levers in the form of ideas and promulgated objectives.

Robert Kagan, a U.S. neo-conservative
ideologist, wrote in The Washington Post in April 2006 that the
struggle between liberalism and autocracies, which began in the
18th century, is entering a new round, since the great autocratic
powers of Russia and China are rebuffing liberalization with
increasing strength. They have replaced the free world’s former
opponents – the petty Middle Eastern dictatorships, which were
targeted by the “Bush doctrine.”

In subsequent publications, Kagan
sought to prove that the struggle between liberalism and absolutism
along the line dividing tradition and modernity – like Islamic
fundamentalism and the West – is receding into the background,
while the battle of ideas between the great powers is moving center
stage. This is because the main threat comes from leaders in
Beijing and Moscow. They are confident that autocracy is better
than democracy, since strong state power creates chances for
stability and for the country to flourish. Kagan aired the
conviction that the U.S. must redouble its efforts to promote
democracy on a global scale to counter the global alliance of
autocracies that was being formed.

Israeli scholar Azar Gat voiced a
similar idea in the Foreign Affairs journal, where he pointed out
the rise of “authoritarian capitalist great powers.” “The end of
the end of history” lays the grounds for giving up the view of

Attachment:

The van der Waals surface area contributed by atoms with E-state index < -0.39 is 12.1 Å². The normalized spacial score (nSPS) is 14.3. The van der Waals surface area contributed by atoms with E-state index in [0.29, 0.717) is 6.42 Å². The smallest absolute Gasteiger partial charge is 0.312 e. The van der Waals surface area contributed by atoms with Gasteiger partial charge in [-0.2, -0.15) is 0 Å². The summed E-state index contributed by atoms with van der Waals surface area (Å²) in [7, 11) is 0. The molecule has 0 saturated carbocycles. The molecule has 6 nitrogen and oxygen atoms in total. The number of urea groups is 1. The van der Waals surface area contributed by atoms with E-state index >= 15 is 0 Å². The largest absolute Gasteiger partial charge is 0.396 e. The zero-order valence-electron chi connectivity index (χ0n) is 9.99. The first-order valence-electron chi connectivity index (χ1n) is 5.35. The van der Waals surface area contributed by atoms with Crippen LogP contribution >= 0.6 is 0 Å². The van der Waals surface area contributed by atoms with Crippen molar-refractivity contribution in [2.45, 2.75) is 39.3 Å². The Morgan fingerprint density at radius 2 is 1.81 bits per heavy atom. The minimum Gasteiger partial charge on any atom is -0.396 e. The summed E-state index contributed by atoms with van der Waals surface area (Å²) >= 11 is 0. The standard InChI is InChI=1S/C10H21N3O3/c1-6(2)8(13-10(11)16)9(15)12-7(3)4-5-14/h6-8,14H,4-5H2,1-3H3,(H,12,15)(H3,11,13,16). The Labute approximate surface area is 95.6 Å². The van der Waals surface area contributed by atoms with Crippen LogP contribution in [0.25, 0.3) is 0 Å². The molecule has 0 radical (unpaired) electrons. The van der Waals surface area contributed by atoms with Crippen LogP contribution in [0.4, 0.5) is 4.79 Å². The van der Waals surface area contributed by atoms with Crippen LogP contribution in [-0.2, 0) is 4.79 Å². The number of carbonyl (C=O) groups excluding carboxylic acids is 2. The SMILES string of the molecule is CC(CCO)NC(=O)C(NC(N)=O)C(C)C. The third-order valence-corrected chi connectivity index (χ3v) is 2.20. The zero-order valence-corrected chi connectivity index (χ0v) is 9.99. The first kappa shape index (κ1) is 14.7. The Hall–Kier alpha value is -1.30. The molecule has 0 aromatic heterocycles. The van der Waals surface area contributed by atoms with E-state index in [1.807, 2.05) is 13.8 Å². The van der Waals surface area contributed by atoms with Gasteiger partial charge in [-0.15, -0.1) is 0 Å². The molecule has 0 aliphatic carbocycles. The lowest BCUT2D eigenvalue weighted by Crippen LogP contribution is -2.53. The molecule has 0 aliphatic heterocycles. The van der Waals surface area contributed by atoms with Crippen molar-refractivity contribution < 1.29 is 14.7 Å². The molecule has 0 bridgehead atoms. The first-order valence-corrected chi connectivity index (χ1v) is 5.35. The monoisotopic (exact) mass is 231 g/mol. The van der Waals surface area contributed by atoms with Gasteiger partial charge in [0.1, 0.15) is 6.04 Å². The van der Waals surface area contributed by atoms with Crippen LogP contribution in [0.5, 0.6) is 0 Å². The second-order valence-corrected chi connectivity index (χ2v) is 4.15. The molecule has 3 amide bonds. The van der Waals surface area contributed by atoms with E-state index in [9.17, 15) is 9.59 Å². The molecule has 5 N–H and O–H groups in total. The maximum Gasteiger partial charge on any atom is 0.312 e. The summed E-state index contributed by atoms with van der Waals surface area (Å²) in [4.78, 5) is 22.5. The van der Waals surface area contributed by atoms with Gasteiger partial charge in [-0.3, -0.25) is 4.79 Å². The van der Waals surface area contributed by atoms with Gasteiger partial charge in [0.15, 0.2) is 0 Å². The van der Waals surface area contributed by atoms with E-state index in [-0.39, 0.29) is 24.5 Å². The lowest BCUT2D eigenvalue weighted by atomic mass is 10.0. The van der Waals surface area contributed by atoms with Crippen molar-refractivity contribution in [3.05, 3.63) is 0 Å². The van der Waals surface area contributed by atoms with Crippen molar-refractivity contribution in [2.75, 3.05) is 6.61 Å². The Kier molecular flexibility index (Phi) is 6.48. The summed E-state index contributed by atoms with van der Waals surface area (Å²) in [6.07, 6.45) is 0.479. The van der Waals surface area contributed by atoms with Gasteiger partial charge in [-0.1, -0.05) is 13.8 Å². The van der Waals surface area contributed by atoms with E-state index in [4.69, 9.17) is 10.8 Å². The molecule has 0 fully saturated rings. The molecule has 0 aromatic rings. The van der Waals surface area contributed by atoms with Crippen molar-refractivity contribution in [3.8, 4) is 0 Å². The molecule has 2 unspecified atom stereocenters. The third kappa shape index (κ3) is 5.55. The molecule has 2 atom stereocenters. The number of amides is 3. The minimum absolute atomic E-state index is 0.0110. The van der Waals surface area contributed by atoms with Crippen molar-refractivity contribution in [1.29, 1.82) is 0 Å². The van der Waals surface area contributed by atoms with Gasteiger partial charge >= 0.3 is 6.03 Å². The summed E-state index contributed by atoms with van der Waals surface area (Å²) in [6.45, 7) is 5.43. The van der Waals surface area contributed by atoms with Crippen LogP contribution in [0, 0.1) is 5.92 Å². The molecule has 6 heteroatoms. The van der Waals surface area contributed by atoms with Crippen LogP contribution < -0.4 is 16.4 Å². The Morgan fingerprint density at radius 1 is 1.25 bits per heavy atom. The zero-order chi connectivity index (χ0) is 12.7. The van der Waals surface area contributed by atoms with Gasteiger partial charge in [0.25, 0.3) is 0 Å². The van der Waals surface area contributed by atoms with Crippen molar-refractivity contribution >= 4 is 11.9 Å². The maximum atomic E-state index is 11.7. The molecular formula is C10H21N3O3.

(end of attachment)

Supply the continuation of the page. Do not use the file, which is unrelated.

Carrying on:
Islamic fundamentalism as the most serious threat, since it does
not presuppose as much a viable alternative to liberal values as
the Chinese-Russian tandem does. A similar thesis underpins the
theoretic preamble of the Freedom House report Countries at the
Crossroads 2007, dedicated to the “ambitions and limits of the 21st
century authoritarian model.”

The conclusion that China and Russia
pose a greater danger than Al Qaida seems absurd, but the emergence
of this scheme is easy to explain. Today’s world has become too
complicated to understand, while identifying a worthy ideological
enemy allows the West to map out a new line for a global standoff,
a far simpler and more comprehensible one than the struggle with
the shapeless threat of international terrorism.

The West’s inability to integrate the
largest countries – Russia and China – became evident by the middle
of the current decade. A growing zeal to substantiate the new
ideological confrontation – the general contours of which might
replicate the systemic standoff of the 1940s through the 1980s –
has bluntly shown that the much-desired new world order has not
come into being.


TO INTEGRATE OR TO DESTROY?

The desire by both Russia and China to
have an impact on the world system has a duplicate nature. On the
one hand, the two countries want to conserve the old institutions
and to prevent their complete invalidation in order to maintain
their international influence. Both countries defend the
Westphalian understanding of state sovereignty and the UN’s leading
role in international affairs. On the other hand, they continue to
search for new mechanisms, which they would profit from, and give
up the ones that they do not find advantageous. This mostly
concerns Russia.